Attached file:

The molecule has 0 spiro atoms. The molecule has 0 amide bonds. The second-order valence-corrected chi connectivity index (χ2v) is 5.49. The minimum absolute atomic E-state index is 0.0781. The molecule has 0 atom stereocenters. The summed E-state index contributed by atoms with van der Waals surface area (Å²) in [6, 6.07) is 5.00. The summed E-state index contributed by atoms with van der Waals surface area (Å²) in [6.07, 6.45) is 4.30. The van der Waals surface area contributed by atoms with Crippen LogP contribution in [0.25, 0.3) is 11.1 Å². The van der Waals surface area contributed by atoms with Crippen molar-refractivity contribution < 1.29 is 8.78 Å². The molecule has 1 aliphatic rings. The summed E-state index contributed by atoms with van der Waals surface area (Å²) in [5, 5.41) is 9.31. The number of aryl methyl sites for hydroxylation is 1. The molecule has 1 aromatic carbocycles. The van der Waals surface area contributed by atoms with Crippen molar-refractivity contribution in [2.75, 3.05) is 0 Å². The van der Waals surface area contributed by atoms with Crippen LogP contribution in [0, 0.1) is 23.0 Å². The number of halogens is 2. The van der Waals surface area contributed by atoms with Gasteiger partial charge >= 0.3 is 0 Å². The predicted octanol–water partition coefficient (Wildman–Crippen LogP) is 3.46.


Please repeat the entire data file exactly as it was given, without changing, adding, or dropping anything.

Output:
The molecule has 0 spiro atoms. The molecule has 0 amide bonds. The second-order valence-corrected chi connectivity index (χ2v) is 5.49. The minimum absolute atomic E-state index is 0.0781. The molecule has 0 atom stereocenters. The summed E-state index contributed by atoms with van der Waals surface area (Å²) in [6, 6.07) is 5.00. The summed E-state index contributed by atoms with van der Waals surface area (Å²) in [6.07, 6.45) is 4.30. The van der Waals surface area contributed by atoms with Crippen LogP contribution in [0.25, 0.3) is 11.1 Å². The van der Waals surface area contributed by atoms with Crippen molar-refractivity contribution < 1.29 is 8.78 Å². The molecule has 1 aliphatic rings. The summed E-state index contributed by atoms with van der Waals surface area (Å²) in [5, 5.41) is 9.31. The number of aryl methyl sites for hydroxylation is 1. The molecule has 1 aromatic carbocycles. The van der Waals surface area contributed by atoms with Crippen molar-refractivity contribution in [2.75, 3.05) is 0 Å². The van der Waals surface area contributed by atoms with Crippen LogP contribution in [0, 0.1) is 23.0 Å². The number of halogens is 2. The van der Waals surface area contributed by atoms with Gasteiger partial charge >= 0.3 is 0 Å². The predicted octanol–water partition coefficient (Wildman–Crippen LogP) is 3.46.